The latest UN FAO World Food Price index (published on 2 December) showed a continuation of food inflation: up 1% mom, up 27% yoy and up 47% from the May 2020 trough.
The silver lining is the deceleration in the pace of the increase (in October, the jump was 3% mom).
The index is at a new 10-year peak. The move up in the overall food index over the past year or so is of a similar magnitude to that seen prior to the 'Arab Spring' of 2011.
This latest reading indicates that pressure continues for countries with high household spending on food and dependency on imports of food; for example, Bangladesh, Egypt, Jordan, Lebanon, Nigeria, Pakistan and the Philippines.
And within this subset, excluding Egypt and Nigeria, there is also net import exposure to high crude oil imports. They will hope that the over 10% drop in Brent over the past month persists.
Among the components of the food index, there were substantial monthly increases for:
Cereals – up 3% mom and 23% yoy, with Wheat, which is a key food import for Egypt, up for the fifth consecutive month and at a decade high;
Dairy – up 3% mom and 19% yoy, where developed markets are the main exporters;
Sugar – up 1% mom and 40% yoy, exported mainly by Brazil, Thailand and India.
Other components were slightly down on a monthly basis (but still much higher yoy):
Vegetable oils – down 0.2% mom and up 51% yoy, where Palm Oil is a key export for Indonesia and Malaysia (and where the potential for returning Covid restrictions may constrain output);
Meat – down 1% mom and up 18% yoy, with emerging market exporters including Brazil, India and Argentina.
The next update of this index is due on 6 January.
Policy makers, when determining interest rates, tend to focus on core inflation and treat some of the variation in food items as seasonal or temporary. However, for governments that subsidise food items, this food price spike creates fiscal stress and, for countries reliant on food imports, it drives a deterioration in the trade balance.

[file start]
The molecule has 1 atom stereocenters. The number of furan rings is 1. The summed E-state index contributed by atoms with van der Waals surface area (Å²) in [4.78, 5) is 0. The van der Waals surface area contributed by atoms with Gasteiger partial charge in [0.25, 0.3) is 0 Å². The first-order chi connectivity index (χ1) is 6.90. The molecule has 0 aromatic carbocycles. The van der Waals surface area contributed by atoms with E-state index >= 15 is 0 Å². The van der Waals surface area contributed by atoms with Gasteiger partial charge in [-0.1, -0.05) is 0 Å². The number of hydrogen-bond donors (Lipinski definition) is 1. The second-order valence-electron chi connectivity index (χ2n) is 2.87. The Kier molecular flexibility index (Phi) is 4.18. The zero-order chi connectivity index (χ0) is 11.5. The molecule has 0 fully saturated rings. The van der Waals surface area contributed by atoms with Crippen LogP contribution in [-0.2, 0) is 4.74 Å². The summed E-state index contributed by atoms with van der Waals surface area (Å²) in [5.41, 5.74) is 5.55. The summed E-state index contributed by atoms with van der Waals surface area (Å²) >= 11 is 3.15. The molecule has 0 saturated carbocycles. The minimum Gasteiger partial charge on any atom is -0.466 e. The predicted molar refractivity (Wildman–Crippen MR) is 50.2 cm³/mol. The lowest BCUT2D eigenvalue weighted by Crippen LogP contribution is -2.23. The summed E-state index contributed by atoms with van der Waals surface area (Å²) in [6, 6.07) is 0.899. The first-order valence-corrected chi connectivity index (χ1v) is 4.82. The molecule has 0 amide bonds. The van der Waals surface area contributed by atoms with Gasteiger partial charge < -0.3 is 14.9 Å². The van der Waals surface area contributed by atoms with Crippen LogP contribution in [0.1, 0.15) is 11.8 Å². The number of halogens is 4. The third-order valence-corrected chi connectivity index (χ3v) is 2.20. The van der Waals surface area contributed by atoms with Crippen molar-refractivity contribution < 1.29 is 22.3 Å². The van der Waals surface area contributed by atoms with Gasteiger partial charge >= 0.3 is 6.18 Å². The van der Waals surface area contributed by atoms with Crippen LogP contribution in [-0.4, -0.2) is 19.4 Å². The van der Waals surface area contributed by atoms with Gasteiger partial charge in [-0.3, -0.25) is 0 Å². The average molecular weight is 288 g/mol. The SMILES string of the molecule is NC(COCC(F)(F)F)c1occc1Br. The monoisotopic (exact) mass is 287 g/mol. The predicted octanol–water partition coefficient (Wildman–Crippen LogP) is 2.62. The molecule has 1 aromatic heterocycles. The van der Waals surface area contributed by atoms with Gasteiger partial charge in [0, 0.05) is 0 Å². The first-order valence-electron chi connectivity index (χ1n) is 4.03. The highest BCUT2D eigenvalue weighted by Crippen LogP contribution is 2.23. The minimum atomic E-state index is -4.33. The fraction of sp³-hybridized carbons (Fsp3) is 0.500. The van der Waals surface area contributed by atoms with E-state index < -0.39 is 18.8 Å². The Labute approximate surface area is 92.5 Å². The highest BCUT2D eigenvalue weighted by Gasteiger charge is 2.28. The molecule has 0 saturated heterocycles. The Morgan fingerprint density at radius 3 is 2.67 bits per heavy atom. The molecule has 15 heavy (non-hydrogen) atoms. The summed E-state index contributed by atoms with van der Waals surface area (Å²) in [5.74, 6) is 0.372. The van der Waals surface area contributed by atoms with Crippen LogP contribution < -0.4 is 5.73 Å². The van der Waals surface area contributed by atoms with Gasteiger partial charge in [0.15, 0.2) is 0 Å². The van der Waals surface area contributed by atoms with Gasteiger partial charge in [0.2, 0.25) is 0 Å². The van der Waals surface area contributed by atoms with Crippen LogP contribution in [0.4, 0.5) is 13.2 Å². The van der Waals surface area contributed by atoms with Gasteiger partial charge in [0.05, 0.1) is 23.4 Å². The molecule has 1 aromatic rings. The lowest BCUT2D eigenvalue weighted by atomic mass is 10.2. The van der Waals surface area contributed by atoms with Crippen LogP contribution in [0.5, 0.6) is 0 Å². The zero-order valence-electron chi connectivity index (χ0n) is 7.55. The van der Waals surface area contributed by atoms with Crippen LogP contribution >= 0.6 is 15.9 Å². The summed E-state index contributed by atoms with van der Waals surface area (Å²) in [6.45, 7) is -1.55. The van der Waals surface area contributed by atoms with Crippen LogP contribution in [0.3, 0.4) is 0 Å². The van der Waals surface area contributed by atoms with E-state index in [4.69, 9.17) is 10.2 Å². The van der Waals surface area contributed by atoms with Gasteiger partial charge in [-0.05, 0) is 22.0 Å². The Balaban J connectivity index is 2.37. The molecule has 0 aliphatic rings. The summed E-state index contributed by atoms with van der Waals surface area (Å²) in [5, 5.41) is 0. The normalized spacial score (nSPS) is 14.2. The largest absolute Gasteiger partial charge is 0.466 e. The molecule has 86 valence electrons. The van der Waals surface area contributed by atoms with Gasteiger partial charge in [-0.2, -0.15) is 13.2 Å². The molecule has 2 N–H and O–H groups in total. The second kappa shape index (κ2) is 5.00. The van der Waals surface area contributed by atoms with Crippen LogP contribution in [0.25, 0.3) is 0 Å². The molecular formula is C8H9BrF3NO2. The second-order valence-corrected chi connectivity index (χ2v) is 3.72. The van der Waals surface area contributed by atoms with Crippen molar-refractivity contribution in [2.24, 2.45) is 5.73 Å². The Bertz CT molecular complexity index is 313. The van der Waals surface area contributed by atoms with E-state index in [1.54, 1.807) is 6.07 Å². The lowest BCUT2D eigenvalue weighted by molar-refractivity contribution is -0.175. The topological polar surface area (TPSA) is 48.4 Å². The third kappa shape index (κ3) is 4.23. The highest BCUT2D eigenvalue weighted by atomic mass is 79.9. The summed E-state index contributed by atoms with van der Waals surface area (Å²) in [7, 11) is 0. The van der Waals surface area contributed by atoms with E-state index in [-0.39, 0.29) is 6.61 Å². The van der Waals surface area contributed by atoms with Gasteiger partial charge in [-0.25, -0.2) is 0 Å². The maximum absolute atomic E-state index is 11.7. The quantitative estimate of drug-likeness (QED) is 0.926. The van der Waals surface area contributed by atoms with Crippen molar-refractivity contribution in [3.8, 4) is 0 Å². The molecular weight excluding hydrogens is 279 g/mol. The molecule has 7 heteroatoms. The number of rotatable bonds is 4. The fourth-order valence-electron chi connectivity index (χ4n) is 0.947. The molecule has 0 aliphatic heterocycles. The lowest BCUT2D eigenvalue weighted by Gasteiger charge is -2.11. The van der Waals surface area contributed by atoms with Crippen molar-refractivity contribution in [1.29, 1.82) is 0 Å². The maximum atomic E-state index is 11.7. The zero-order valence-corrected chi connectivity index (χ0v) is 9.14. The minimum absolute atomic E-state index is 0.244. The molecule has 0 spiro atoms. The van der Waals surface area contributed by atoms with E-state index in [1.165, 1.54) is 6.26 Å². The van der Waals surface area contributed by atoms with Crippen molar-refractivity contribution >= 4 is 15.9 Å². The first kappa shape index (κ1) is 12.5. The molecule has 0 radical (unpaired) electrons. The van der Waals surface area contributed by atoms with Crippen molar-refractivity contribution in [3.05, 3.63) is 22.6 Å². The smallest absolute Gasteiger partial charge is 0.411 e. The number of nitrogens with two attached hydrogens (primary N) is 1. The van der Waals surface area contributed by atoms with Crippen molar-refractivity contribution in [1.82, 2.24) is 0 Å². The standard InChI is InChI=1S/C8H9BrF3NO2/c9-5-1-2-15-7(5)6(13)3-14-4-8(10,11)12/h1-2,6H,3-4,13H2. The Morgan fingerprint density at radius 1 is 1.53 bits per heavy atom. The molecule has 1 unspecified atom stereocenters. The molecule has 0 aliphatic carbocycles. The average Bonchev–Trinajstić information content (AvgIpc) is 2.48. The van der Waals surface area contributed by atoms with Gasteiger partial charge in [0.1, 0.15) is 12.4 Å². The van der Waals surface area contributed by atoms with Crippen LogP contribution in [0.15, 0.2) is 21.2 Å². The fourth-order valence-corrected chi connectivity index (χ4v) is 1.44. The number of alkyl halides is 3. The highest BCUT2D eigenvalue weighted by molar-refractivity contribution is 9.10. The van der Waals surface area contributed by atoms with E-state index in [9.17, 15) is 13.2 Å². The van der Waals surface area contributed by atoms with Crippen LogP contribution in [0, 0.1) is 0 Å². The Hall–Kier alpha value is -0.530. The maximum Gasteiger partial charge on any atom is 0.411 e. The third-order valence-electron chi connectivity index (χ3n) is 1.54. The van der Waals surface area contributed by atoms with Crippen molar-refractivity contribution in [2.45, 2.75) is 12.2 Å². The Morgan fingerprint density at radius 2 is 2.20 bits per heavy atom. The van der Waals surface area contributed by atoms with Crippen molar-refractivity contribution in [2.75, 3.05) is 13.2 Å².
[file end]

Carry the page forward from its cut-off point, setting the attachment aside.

Furthermore, for the mass, poorer segment of the population, food inflation is generally an acute concern – the 'Arab Spring' coincided with a c40% increase in 2010-11 – and this translates into risk for governments facing re-election or attempting to implement structural reforms that challenge vested interests. Recent protests in Tunisia, for example, are as much about frustration with cost of living increases, in the absence of employment growth, as they are about Covid management and corruption.
Countries with both a high proportion of household expenditure on food and a significant net import bill for food include Bangladesh, Pakistan and the Philippines in Asia, Egypt and Nigeria in Africa, and almost all of the Middle East (particularly, Jordan and Lebanon).
Food accounts for a large proportion of household expenditure in countries such as Argentina, Ghana, Ivory Coast, Kazakhstan, Kenya, Morocco and Ukraine but, at the macroeconomic level, this is offset by net exports of food. That, of course, does not mitigate the risk of social unrest from the poorer segments of these countries if the bump in export revenues does not trickle down.